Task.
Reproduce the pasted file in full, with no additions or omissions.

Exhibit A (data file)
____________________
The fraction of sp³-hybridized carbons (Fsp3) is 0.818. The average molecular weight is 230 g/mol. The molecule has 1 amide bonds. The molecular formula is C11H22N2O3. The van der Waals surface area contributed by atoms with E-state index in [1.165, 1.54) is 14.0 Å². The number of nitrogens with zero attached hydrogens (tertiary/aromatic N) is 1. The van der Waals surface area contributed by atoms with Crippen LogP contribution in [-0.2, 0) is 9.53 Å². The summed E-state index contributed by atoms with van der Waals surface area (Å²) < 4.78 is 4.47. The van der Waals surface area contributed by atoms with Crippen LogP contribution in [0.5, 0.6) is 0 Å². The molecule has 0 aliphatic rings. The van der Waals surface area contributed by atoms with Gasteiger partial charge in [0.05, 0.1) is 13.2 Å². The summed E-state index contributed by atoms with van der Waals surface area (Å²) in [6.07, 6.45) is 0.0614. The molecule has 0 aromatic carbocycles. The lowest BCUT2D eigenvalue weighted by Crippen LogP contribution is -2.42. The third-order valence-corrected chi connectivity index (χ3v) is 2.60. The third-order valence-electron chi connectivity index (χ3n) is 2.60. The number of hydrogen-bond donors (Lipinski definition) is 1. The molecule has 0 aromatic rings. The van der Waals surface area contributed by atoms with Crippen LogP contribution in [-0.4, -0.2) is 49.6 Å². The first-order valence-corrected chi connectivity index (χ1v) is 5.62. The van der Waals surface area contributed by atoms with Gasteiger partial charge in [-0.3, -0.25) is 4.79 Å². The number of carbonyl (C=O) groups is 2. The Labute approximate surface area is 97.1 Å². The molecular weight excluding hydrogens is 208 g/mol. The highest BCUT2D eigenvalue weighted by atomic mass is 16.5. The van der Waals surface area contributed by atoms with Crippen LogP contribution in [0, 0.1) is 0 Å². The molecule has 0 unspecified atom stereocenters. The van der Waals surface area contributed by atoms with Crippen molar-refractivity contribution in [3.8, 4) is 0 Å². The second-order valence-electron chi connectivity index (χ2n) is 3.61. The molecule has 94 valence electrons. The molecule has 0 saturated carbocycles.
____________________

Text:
The fraction of sp³-hybridized carbons (Fsp3) is 0.818. The average molecular weight is 230 g/mol. The molecule has 1 amide bonds. The molecular formula is C11H22N2O3. The van der Waals surface area contributed by atoms with E-state index in [1.165, 1.54) is 14.0 Å². The number of nitrogens with zero attached hydrogens (tertiary/aromatic N) is 1. The van der Waals surface area contributed by atoms with Crippen LogP contribution in [-0.2, 0) is 9.53 Å². The summed E-state index contributed by atoms with van der Waals surface area (Å²) < 4.78 is 4.47. The van der Waals surface area contributed by atoms with Crippen LogP contribution in [0.5, 0.6) is 0 Å². The molecule has 0 aliphatic rings. The van der Waals surface area contributed by atoms with Gasteiger partial charge in [0.05, 0.1) is 13.2 Å². The summed E-state index contributed by atoms with van der Waals surface area (Å²) in [6.07, 6.45) is 0.0614. The molecule has 0 aromatic carbocycles. The lowest BCUT2D eigenvalue weighted by Crippen LogP contribution is -2.42. The third-order valence-corrected chi connectivity index (χ3v) is 2.60. The third-order valence-electron chi connectivity index (χ3n) is 2.60. The number of hydrogen-bond donors (Lipinski definition) is 1. The molecule has 0 aromatic rings. The van der Waals surface area contributed by atoms with Crippen LogP contribution in [-0.4, -0.2) is 49.6 Å². The first-order valence-corrected chi connectivity index (χ1v) is 5.62. The van der Waals surface area contributed by atoms with Gasteiger partial charge in [-0.3, -0.25) is 4.79 Å². The number of carbonyl (C=O) groups is 2. The Labute approximate surface area is 97.1 Å². The molecular weight excluding hydrogens is 208 g/mol. The highest BCUT2D eigenvalue weighted by atomic mass is 16.5. The van der Waals surface area contributed by atoms with Crippen LogP contribution in [0, 0.1) is 0 Å². The molecule has 0 unspecified atom stereocenters. The van der Waals surface area contributed by atoms with Crippen molar-refractivity contribution in [3.8, 4) is 0 Å². The second-order valence-electron chi connectivity index (χ2n) is 3.61. The molecule has 94 valence electrons. The molecule has 0 saturated carbocycles.